// composite primary key. "unique" indexes are the same as
	// "secondary", except a one-to-one relation is enforced; that is,
	// only a single instance of a particular value for this column (or
	// values if part of a composite foreign key) is allowed.
	Index string `yaml:"index,omitempty"`

	// Interleave is specified with foreign keys to co-locate dependent
	// data. Interleaved data is physically proximate to data referenced
	// by this foreign key for faster lookups when querying complete
	// sets of data (e.g. a merchant and all of its inventory), and for
	// faster transactional writes in certain common cases.
	Interleave bool `yaml:"interleave,omitempty"`

	// OnDelete is specified with foreign keys to dictate database
	// behavior in the event the object which the foreign key column
	// references is deleted. The two supported values are "cascade" and
	// "setnull". "cascade" deletes the object with the foreign key
	// reference. "setnull" is less destructive, merely setting the
	// foreign key column to nil. If "interleave" was specified for this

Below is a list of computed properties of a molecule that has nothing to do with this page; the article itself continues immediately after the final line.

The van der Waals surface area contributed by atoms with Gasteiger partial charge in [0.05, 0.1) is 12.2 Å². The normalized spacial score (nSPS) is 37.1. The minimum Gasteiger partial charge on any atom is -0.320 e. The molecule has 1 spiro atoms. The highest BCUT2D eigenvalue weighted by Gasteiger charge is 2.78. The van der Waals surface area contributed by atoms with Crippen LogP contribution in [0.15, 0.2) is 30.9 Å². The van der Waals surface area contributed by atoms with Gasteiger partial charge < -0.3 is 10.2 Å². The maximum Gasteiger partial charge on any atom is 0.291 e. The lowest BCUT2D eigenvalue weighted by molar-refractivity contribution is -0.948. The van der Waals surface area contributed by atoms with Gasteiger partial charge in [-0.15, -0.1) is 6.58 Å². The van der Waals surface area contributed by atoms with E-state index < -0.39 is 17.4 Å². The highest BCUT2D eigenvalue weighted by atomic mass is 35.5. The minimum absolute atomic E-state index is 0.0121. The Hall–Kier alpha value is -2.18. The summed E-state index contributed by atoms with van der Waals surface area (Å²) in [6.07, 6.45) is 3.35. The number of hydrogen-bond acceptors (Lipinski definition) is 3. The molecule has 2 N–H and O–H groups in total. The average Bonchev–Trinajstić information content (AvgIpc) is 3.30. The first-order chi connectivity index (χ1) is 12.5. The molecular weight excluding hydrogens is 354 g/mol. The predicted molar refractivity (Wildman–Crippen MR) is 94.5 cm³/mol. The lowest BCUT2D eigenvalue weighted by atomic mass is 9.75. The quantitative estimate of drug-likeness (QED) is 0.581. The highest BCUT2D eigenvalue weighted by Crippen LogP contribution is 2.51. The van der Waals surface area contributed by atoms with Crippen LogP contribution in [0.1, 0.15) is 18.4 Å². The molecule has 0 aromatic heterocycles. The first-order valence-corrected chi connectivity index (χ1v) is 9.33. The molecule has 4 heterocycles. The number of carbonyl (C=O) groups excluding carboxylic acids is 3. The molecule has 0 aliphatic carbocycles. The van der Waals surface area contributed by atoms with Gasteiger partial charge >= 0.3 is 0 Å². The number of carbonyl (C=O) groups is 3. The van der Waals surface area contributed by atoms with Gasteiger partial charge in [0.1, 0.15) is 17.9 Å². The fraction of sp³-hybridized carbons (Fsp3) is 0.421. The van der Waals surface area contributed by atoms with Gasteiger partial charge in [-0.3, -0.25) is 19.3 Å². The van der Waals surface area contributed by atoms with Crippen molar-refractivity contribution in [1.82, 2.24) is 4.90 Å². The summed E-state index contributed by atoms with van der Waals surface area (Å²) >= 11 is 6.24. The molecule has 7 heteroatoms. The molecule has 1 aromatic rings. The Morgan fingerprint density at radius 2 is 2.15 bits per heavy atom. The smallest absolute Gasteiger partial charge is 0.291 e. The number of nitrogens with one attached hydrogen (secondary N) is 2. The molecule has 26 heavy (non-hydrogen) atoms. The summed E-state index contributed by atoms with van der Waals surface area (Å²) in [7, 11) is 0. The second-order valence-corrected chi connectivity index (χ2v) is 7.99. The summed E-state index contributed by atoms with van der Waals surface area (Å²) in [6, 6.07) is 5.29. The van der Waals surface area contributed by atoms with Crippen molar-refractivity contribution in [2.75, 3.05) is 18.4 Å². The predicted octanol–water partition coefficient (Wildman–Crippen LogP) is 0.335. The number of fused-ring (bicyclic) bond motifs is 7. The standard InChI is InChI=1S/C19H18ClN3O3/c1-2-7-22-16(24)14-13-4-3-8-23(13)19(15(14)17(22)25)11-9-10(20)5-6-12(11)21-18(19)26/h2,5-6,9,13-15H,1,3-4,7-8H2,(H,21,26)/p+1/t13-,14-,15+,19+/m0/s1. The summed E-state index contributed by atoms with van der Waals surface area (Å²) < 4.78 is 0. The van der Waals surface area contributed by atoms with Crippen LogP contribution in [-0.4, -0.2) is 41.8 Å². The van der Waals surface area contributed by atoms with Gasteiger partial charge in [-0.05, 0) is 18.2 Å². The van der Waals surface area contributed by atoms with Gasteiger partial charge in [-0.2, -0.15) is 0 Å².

// foreign key, then "cascade" is the mandatory default value;
	// specifying setnull result in a schema validation error.
	OnDelete string `yaml:"ondelete,omitempty"`

	// PrimaryKey specifies this column is the primary key for the table
	// or part of a composite primary key. The order in which primary
	// key columns are declared dictates the order in which their values
	// are concatenated to form the key.  This has obvious implications
	// for range queries.
	PrimaryKey bool `yaml:"primary_key,omitempty"`

	// Scatter is specified with primary keys to effectively randomize
	// the placement of the data within the table's keyspace. This is
	// accomplished by prepending a two-byte hash of the entire primary
	// key to the actual key used to store the value.
	Scatter bool `yaml:"scatter,omitempty"`

	// Auto specifies that the value of this column auto-increments from
	// a monotonically-increasing sequence starting at this field's
	// value. If Auto is nil, the column does not auto-increment.
	Auto *int64 `yaml:"auto_increment,omitempty"`
}

Column contains the schema for a column. The Key should be a shortened identifier related to Name. The Column Key is stored within the row value itself and is used to maintain human readability for debugging, as well as a stable identifier for column data. Column Keys must be unique within a Table.

type DB

type DB struct {
	// contains filtered or unexported fields
}

A DB implements the structured data API using the Cockroach kv client API.

func NewDB

func NewDB(kvDB kv.DB) *DB

NewDB returns a key-value datastore client which connects to the Cockroach cluster via the supplied gossip instance.

type IntegerMap

type IntegerMap map[string]int64